There's quite a lot written about fishing in smaller trout streams with a fly rod. In fact, enough to write entire books on the subject & some have. No matter how big a subject it is, I'd like to mention a few condensed thoughts about it. I grew up fishing in smaller streams for trout. These were small, brush & tree covered streams that held wily trout. Some were so small you could easily jump across them. It's in these places that I "cut my teeth" as an anglers, so to say, & mainly where I learned to fish. In this way, I think I was lucky, without realizing it. Whenever I fish medium or larger sized waters, I simply adapt the tactics I learned that the smaller streams taught me, only on a larger scale.
It's my belief that it's easier for a fisher of small streams to adapt to bigger water than the other way around. The skills learned in fishing smaller streams will serve you well no matter where you go fishing. The challenges inherit in fishing in tight quarters will make anyone a better, all-around angler, if they have the patience & disposition to meet those challenges.
This isn't to say that larger water doesn't have it's own set of problems for the angler to overcome, or that all larger streams are easier to fish than small ones. Much skill is needed to be successful in fly fishing almost anywhere you choose to fish.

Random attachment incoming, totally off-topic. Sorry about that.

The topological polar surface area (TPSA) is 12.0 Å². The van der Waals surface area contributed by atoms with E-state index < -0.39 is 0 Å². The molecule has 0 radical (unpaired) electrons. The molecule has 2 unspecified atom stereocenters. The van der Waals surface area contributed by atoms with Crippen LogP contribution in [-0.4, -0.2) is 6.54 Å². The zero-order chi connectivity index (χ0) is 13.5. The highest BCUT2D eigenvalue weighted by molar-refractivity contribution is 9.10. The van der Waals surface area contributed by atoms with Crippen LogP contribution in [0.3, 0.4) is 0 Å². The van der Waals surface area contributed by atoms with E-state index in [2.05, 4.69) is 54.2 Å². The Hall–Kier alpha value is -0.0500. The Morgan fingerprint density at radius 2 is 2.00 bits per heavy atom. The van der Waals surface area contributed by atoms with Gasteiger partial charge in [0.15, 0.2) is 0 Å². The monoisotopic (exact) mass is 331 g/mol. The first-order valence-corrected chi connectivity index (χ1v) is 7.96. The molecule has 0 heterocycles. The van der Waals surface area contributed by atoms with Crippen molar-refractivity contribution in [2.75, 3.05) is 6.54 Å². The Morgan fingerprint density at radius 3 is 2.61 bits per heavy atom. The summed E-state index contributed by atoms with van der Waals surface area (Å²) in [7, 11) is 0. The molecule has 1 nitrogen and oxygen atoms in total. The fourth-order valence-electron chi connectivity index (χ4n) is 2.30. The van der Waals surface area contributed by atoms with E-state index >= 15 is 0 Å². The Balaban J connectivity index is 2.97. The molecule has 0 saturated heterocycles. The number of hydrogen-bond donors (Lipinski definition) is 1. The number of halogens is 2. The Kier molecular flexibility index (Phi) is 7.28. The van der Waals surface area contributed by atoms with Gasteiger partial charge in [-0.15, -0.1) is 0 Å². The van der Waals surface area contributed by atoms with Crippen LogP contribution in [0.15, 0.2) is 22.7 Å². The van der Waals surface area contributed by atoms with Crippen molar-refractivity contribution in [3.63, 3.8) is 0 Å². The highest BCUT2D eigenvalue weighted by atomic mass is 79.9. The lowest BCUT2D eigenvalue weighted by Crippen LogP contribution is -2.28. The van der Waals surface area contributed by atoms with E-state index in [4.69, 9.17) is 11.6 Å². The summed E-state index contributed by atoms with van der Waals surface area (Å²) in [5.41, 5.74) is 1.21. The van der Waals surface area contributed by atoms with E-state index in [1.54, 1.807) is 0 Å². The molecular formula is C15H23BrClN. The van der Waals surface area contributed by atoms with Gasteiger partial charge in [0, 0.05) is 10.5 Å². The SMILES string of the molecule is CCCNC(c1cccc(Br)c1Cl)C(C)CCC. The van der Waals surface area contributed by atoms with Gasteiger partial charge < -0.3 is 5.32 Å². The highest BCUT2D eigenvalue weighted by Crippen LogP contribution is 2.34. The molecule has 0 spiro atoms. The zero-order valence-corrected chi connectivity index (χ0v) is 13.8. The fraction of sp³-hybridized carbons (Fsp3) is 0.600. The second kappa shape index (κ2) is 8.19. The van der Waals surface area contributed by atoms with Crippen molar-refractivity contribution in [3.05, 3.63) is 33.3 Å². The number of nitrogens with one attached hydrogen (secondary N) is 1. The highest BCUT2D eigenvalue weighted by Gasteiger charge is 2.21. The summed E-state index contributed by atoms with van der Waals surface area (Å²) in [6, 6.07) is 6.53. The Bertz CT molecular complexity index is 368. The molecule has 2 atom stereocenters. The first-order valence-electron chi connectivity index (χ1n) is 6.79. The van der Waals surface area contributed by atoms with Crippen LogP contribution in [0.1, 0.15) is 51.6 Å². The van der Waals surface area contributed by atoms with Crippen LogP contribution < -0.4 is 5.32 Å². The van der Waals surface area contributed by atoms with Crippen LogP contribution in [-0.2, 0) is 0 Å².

I simply think that there are a general set, or list, of fundamental skills necessary to be a good angler. Fishing on small streams takes those skills & narrows them down to a microcosm. Smaller runs, smaller pools, closer obstacles to avoid (trees, shrubs, etc), closer proximity to the trout, - these all magnify the actions & skills needed to catch trout. In this setting an angler might learn from their mistakes & successes in a faster way. In close quarters it's often easier to see what went wrong or right. "Where to begin", an angler might ask on larger waters, but on small streams it might be immediately obvious where the best trout would be.
Over the next few entries we'll discuss some of the most important skills needed for small stream fishing. All these skills are important on any size stream, but we'll examine how they relate to small stream situations. They are, but not limited to: reading the water, casting, wading, patience, & appropriate tackle.